for all British Columbia points.   Particulars on application. C. S. BAXTEK, G. P. Ar
THIS XjJdU^A.2<TJD
Comer of Hastings and Granville Street*.
VANCOUVER, B. «
■W2&. H^MII/TOTT. 292H.O-E*
BAILEY
HOTEL.
Silverthorn Bros. Props.
LYTTON,
B.C.
First-class in every respect.
Choice Wines,  Liquors
and Cigars. Sample
room   free.
J B CHERRY,
A. B. TRIM. COLL., DUBLIN.
BARRISTER, SOLICITOR, NOTARY PUBLIC
Lillooet, B. C
HALF-WIT HOUSE.
Lillooet-Lytton Wagon Road.
CHAS. McGILLlVRAY    Proprietor.
First-class accommoda
tion for travelers.   Choice
liquors and cigars.
Headquartersfor stage.    Stable in connection.
SAHUEL GIBBS,
Notary Public, Accountant and
Mining  Broker
Reports on Mining Properties,
LILLOOET and BRIDGE RIVER, B. C.
LICENSED CONVIYAKCEB. THE PROSPECTOR, LILLOOET, B. C, FRIDAY, MAY 4 1,00
LOCAL  NEWS.
Judge Cornwall  held county court
here laat Monday.
O. Abercrombie left this week for the
Lome where he will be employed on the
property.  	
W. F. Allen will leave shortly for Cadwallader creek to attend hia mining interests there.
John Marshall one of the directors of
tbe Anderson Lake Mining company,
left Tuesday for the mine where he will
remain for some time.
W. J. Glencross came over from Ashcroft laat Monday and will leave shortly
for Cadwallader to -do assessment work
for Ashcroft parties.
Mrs. T. A. Brett who has been ill in
tbe City hospital at Vancouver for a few
weeks, is now recovering and will be
able to be around again in a short time,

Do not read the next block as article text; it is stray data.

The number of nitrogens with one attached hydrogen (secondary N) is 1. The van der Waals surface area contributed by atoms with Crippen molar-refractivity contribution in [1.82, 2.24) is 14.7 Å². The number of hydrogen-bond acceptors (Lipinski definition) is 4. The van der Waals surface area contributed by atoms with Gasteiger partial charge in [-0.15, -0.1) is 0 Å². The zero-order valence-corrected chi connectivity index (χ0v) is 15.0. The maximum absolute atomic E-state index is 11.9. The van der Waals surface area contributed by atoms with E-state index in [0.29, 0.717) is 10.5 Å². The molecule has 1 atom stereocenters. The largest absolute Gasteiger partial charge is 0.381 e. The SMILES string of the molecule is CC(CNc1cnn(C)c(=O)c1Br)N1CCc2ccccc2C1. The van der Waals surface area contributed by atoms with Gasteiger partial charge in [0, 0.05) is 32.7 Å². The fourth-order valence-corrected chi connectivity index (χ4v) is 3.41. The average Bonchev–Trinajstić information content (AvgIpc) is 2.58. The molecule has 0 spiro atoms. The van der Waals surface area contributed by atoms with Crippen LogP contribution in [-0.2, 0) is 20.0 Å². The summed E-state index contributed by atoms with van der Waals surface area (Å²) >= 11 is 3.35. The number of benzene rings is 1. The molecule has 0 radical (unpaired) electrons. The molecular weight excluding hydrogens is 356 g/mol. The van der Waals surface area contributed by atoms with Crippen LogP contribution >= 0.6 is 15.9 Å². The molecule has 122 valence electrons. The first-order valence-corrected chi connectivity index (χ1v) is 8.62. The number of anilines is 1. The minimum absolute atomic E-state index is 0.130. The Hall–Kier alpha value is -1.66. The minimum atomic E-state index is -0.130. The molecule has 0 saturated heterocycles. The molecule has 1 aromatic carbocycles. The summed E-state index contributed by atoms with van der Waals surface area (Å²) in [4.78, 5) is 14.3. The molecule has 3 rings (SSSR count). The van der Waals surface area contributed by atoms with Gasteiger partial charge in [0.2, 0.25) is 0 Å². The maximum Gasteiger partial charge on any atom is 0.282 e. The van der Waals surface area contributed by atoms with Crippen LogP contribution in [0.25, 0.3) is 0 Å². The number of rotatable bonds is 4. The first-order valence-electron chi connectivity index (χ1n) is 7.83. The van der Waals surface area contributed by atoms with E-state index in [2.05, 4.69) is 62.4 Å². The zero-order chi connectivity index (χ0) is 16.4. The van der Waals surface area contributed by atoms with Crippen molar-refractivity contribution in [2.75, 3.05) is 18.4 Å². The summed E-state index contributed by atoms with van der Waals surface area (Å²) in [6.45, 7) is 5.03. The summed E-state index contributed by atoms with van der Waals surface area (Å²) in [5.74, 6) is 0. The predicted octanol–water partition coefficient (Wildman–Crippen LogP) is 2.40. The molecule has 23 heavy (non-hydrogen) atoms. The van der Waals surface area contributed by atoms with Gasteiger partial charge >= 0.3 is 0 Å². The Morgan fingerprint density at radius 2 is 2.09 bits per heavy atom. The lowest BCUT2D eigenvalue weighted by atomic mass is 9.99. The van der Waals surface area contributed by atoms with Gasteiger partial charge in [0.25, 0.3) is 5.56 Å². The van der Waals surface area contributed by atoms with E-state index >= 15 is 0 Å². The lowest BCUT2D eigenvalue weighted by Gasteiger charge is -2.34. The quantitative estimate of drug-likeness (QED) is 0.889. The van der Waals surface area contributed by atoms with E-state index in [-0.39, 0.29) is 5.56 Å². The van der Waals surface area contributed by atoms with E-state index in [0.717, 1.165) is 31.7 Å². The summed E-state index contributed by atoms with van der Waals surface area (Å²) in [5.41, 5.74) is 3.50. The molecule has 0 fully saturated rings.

An epidemic of lagrippe struck town
tbe last wee* and several people have
not been feeling as well aa usual.
Mr. Archie McDonald left the first of
the week for Fire Mountain via Pemberton, to look after some mining property.
James Rowbottom left last Saturday
for Cadwallader and it is reported be
saved more than one man's life along
tbe trail.      -
J. B. Uren's blacksmith shop is fast
assuming shape and the gang employed
is kept rustling. Mr. Uren will move
bis stock, tools, etc., next week.
B. T. Ward and P. Besson left town
Sunday morning, having completed their
business here in connection with the
McGillivray creek work. They go to the
Horsefly to attend to the hydraulic mine
there.       	
Mr. C. T. Harris manager of John
Dunlop's general stdre at Tyauchton, returned Monday evening from the coast
cities where be had been visiting for the
past few weeks.
The political meeting to be held on
Monday evening the 7th, will be a joint
meeting held by both candidates, Mr. B.
B. Skinner and Mr. A. W. Smith, to
place their views on the political questions before the electors.
W. W. Brown of Newark, N. J., who
has been in Lillooet for several weeks,
looking over and prospecting tbe Horse
Shoe Bend property on the North Fork
has returned east to consult with the
principals in the property.
Mr. A. S. Addition formerly chemist
for tbe Portland Gold Extraction Company, Sawyer's bar, Cal., has gone to